A Few Good Men/YMMV

    Everything About Fiction You Never Wanted to Know.

    • Alternative Character Interpretation: Some people take Jessep's courtroom rant as a Take That and a "The Reason You Suck" Speech towards the kind of limousine liberals (who would never dream of joining the military themselves) who sit back and criticize armed might and believe the use of violence against anyone is illegitimate, all the while ostensibly being champions of the people and defenders of human rights and the guardians of the environment and so on, and yet in fact do nothing but talk, and attend parties and live rich and frivolous lifestyles and take in all the material benefits of the society and the system that they claim to oppose and abhor, and finally go to sleep every night under the guard of those same people who they disdain: those people who make personal and psychological sacrifices to defend them. Of course, this really only works when extracted from its context, as Jessep is arguably just as much of a hypocrite as they are.
    • Misaimed Fandom: The number of viewers who admire Jessep's Motive Rant is staggering. Sure, he's supposed to have depth, and isn't a Card-Carrying Villain but when he says soldiers shouldn't be accountable to the law, you're not supposed to agree with him.
      • Not to mention that, at heart, what he was doing was sanctioning assaults against his own Marines and then trying to cover it up.
      • The worst part is that Jessup's breakdown isn't supposed to be the center of the movie - it's supposed to be about the duty of the strong to protect the weak, and how Jessup betrayed that duty when he had a kid brutalized and accidentally killed him for being weak. Nicholson should have been cast as Weinburg, not Jessup, so that he could have put his personality behind it. As is, everybody remembers Jessup talking about Necessary Evil.

    Lt. Weinberg: They beat up on a weakling, and that's all they did! The rest is just smokefilled coffee-house crap! They tortured and tormented a weaker kid! They didn't like him! So, they killed him! And why? Because he couldn't run very fast!
    Galloway: They stand upon a wall and say, "Nothing's going to hurt you tonight, not on my watch."
    Dawson: We were supposed to fight for the people who couldn't fight for themselves. We were supposed to fight for Willie.

    • Straw Man Has a Point: See the above Misaimed Fandom; many viewers side with Colonel Jessep and see his "you need me on that wall" argument as true.
      • Let's remember it's Straw Man Has a Point, not necessarily "Strawman is Right." Parts of Colonel Jessup's speech taken out of context do resonate with a lot of people. It's understandable that a lot of people in the military do get frustrated with the attitudes of the civilian population at times. But for most of us is a momentary frustration we brush off and go back to work and doesn't lead to assault on your junior personnel.
        • Following orders isn't the be-all-and-end-all in modern armies. You need soldiers who follow orders, but not unthinkingly. How that balance works out in practice is definitely tricky, but that doesn't mean we never try to work it out at all.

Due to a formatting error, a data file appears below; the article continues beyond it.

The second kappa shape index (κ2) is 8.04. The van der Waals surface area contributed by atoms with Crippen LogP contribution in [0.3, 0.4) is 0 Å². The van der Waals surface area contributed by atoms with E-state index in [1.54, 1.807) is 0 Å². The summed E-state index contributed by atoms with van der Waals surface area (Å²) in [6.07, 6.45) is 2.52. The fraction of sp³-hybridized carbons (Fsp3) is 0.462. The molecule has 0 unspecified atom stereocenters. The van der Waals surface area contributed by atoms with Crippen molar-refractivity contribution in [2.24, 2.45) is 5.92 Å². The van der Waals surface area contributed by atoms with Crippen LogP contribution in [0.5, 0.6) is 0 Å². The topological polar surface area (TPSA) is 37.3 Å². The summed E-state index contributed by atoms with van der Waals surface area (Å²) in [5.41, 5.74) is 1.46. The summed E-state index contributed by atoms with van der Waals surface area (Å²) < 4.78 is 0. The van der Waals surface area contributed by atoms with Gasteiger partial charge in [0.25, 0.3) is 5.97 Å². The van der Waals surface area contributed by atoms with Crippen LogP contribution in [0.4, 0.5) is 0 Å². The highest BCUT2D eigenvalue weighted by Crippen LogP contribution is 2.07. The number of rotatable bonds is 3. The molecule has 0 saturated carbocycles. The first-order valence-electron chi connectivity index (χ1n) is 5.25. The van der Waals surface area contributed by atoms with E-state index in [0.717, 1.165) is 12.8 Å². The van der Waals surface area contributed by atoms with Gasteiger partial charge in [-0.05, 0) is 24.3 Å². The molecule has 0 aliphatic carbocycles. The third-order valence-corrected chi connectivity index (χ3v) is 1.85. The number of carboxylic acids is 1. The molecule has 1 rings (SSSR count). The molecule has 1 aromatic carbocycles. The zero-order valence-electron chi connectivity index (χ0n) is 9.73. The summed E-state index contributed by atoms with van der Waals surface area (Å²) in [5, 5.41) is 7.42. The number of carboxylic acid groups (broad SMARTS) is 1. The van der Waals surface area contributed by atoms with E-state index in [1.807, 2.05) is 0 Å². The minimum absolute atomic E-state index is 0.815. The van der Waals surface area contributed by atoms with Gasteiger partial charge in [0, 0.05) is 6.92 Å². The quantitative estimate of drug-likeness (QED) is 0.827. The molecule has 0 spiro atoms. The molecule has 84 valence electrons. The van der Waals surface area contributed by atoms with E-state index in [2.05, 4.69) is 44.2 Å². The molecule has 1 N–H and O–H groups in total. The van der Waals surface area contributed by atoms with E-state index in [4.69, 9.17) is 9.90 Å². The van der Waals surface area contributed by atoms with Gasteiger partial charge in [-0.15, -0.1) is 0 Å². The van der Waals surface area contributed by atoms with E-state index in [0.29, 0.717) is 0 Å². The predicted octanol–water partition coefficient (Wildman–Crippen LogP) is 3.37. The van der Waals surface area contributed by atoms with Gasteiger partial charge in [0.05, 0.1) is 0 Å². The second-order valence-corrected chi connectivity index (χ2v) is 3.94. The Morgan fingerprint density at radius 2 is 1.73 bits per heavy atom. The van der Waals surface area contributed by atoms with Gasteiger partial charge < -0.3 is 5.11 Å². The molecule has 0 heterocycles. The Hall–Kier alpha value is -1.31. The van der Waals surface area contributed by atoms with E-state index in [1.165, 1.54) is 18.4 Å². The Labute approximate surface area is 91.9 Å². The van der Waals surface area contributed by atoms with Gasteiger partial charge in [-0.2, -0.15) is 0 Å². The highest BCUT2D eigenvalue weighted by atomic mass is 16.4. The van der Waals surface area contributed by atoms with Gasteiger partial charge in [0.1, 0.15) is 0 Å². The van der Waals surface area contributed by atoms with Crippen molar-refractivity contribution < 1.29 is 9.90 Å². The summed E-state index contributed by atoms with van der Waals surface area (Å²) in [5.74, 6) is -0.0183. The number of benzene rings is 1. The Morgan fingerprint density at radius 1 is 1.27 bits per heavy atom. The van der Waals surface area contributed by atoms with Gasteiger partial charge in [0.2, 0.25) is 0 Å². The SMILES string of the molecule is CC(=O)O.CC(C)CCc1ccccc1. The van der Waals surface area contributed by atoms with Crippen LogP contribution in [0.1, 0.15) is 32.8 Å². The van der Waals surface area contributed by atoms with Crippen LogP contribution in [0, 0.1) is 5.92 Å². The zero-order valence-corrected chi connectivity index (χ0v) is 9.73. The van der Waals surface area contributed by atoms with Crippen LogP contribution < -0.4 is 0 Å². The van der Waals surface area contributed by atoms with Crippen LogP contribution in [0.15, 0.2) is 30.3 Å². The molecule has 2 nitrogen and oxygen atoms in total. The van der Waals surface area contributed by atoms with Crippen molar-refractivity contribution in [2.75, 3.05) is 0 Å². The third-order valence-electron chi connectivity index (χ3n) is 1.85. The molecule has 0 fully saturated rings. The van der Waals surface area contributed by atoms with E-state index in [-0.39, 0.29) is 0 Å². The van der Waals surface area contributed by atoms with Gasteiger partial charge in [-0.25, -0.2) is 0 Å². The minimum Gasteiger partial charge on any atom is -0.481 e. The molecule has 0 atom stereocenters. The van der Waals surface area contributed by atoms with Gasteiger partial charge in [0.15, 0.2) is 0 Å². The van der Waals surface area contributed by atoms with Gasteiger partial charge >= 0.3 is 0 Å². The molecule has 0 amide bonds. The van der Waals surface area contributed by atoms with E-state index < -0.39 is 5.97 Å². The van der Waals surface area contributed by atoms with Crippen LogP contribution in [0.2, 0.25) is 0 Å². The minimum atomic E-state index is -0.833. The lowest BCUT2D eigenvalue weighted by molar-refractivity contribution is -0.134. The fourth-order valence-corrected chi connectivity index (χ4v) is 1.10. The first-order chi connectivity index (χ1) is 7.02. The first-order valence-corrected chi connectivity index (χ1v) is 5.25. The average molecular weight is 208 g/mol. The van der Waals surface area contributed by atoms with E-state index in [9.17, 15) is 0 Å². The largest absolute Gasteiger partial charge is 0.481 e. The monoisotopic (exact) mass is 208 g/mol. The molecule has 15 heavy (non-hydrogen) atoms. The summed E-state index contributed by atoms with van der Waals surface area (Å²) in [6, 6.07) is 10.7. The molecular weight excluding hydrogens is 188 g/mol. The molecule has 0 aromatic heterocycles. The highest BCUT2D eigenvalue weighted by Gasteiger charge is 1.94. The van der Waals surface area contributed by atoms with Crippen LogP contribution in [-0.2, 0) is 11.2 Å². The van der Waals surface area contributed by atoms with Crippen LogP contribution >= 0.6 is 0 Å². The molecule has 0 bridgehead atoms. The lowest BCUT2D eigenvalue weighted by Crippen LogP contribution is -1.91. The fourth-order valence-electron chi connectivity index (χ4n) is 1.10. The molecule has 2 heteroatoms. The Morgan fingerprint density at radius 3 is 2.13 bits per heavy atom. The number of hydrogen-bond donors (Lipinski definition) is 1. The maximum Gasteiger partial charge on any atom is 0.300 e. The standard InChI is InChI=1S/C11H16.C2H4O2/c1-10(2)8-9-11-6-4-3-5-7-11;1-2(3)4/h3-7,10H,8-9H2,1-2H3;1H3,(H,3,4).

• The be-all-and-end-all of armies is to protect the people who depend on them, the ones who lack the capability to protect themselves, as they're busy being doctors and engineers and whatnot. The strong protecting the weak, as pointed out in Misaimed Fandom. Galloway's defense of the Marines is the ideal, but Weinberg's condemnation of them is the reality of their actions. So the strawman is full of it.
        • As mentioned in the Alternate Character Interpretation entry, context is everything here. The idea that soldiers in the field deserve a bit of leeway, which is the ultimate point of Jessup's speech, is a perfectly mainstream position, and taken out of context there's nothing sinister about it. It's only because we know from the rest of the film that "the manner in which [he] provide[s protection]" involved brutalizing one of his own men to the point of death and then setting up two (mostly) innocent underlings to take the fall that the monologue gains its Unfortunate Implications.
    • Speaking of Unfortunate Implications, let's talk about how the lone female character is totally incompetent in the courtroom.
      • That's not really fair. She doesn't have Kaffee's talent for witness examination and oratory, but she's an absolute bulldog in pursuit of justice, and she's the one who gets him back on his feet with "The Reason You Suck" Speech. She's also established as a very effective internal affairs investigator, if only as an Informed Attribute. Galloway is a pretty well-rounded character, really.
      • In any other situation, she would have been the lead attorney on the case, given her higher rank. And indeed, her first appearance in the film was as part of a discussion in assigning her from her investigation position to representing clients. The only reason she was not was because certain powers that be didn't want her to, preferring the rookie with a history of plea-bargaining in order to keep the case from airing a high-ranking officer's dirty laundry.
      • Galloway really is a strong female lead. The only Unfortunate Implications that would apply to her would be the criticism that "she didn't end up with Kaffee in the end." The two made good friends and partners for the case, but being the lead female does not require you to end up with the lead male.